I am offering a special on PayPal orders within the USA of my cookery book “Coming Home To Cook” for the month of December. Here’s how to order:
Go to www.marysheehan.com
Click on pay with PayPal. Fill in your details and PayPal will notify me immediately. I will mail out the same day.
Here’s the SPECIAL: If you would like the book mailed as a gift I will sign it to them, wrap it in pretty paper and enclose a gift card from you. Just email me at firstname.lastname@example.org with the details.
Easy Gift Giving!! And everyone will love this delightful book full of delicious recipes, beautiful photographs and lovely stories. Keep It Simple and Thanks for your orders. Mary
I’m back in New Jersey for the holidays. We had a lovely traditional Thanksgiving dinner at Carolyn’s. The Thanksgiving meal centers around the turkey but I like to think of it as a vegetarians feast, because it’s all about the side dishes. Carolyn and I made mashed potatoes, sweet potatoes with apples and raisins, mashed routabagas, green beans with toasted almonds, chestnut stuffing, whole cranberry orange relish, butternut ginger squash and Lee made delicious creamed pearl onions. It was followed up with Apple Pie and Pecan Pie with an Irish twist! Thanksgiving is all about sharing with family and friends and being thankful for what you have. I was very happy to be back in my “other home” with my son, Sergio James Reyes-Sheehan. Shay (as I call him) missed our Thanksgiving last year because he was on a road trip, working as sound technician for the upcoming 2009 documentary – “Faster.” It’s a film about the benefits of healthy eating and juice fasting to control autoimmune diseases. Some of the crew worked on Micheal Moore’s “Sicko” and Morgan Spurlock’s “Supersize Me.” Shay didn’t eat “kids food” when he was growing up. I cooked our dinners and we ate the same meals, together at the dinner table. When he was a toddler, I eliminated dairy from his diet to try and stop his chronic upper respitory infections and ear infections. And guess what, it worked! It was hard for him to go to birthday parties where it was always pizza, ice cream and cakes but he was healthy, energetic, a great athlete all through his school years and grew into a strapping 6′ 5″ man who appreciates a diverse diet and living in NYC he gets to experiment with all kinds of foods. So, the moral of this story is – from the time your children start eating solid foods, educate them about food as you would everything else. Expose them to a variety of tastes and textures and the family dining experience, even if it’s only the two of you. Ok, back to our Thanksgiving. The weekend was full with gatherings, long walks on the Delaware Raritan Canal, good food and visiting with old friends. Here’s a recipe from “Coming Home To Cook” and my favorite Pecan Pie recipe.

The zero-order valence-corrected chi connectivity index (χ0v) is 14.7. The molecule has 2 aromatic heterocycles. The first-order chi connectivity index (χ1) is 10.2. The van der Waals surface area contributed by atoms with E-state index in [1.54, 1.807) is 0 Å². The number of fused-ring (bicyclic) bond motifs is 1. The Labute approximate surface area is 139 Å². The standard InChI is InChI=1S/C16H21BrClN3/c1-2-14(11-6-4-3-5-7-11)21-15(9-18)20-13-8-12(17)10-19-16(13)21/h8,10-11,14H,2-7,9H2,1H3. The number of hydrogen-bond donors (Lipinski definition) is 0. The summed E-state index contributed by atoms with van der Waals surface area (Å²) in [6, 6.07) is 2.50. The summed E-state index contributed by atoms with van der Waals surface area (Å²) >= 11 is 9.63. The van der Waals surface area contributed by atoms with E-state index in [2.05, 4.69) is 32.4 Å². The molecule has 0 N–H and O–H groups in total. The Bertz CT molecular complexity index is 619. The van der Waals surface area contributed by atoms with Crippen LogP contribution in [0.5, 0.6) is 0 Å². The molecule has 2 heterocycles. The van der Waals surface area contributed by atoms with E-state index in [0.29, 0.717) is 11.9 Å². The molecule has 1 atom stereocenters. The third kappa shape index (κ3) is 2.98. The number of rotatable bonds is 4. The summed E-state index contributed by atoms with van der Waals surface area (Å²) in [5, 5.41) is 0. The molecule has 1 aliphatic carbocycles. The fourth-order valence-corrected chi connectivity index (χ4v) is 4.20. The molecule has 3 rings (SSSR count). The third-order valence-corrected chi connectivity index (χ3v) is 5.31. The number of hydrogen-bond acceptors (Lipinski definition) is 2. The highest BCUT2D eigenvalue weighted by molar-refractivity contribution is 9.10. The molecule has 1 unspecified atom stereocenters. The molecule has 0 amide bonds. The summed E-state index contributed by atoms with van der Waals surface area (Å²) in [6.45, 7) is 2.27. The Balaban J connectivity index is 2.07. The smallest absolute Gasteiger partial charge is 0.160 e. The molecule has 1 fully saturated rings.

On page 37 of Coming Home To Cook I have a recipe for Maple Squash with Pumpkin Seeds. I simplified this, eliminating the shallots and pumpkin seeds, used the honey instead of the maple syrup and a little less parsley. It came out great, try it!
1 butternut squash (cut into 8 pieces)
1 Tbl butter and 1 Tbl. olive oil
11/2 Tbl. minced fresh ginger root
2 tsp. tamari (aged soy sauce)
2 Tbl. chopped scallions, whites and greens
1 Tbl. honey
2 Tbl. chopped curly parsley
salt and pepper to taste.
Steam the squash. When tender but still a little firm, remove from heat and let cool. Peel, seed and dice into bite size chunks. Set aside. Heat btter and oil in a skilet. Add ginger and cook until brown. Add all of the rest of ingredients, in order, turning to coat. Cook until squash is tender and serve. Serves 4-6
Potcheen Pecan Pie
I’ve experimented with a lot of Pecan Pie recipes, adding chocolate , some with different kinds of whiskeys. This year, I brought back a bottle of Irish moonshine, it adds a spark and a unique taste that will keep your guests wondering…….what does she put in this?
Use you favorite pastry dough or the one on page 75 of “Coming Home To Cook.” Line a 8″ pan with dough, place another pan or dry beans over the crust and bake for 5 minutes at 180c or 350f, or until the crust starts to look baked but not brown. (The purpose of the pan or beans is so the crust won’t bubble and break)
In a bowl mix together:
1 cup dark corn syrup (karo)
1 cup fine white sugar
2 Tbl. potcheen or your favorite whiskey
Pour into cooled pie pan, top with 6 oz. of whole pecans and bake for 1 hour.
Serve with lots of fresh whipped cream !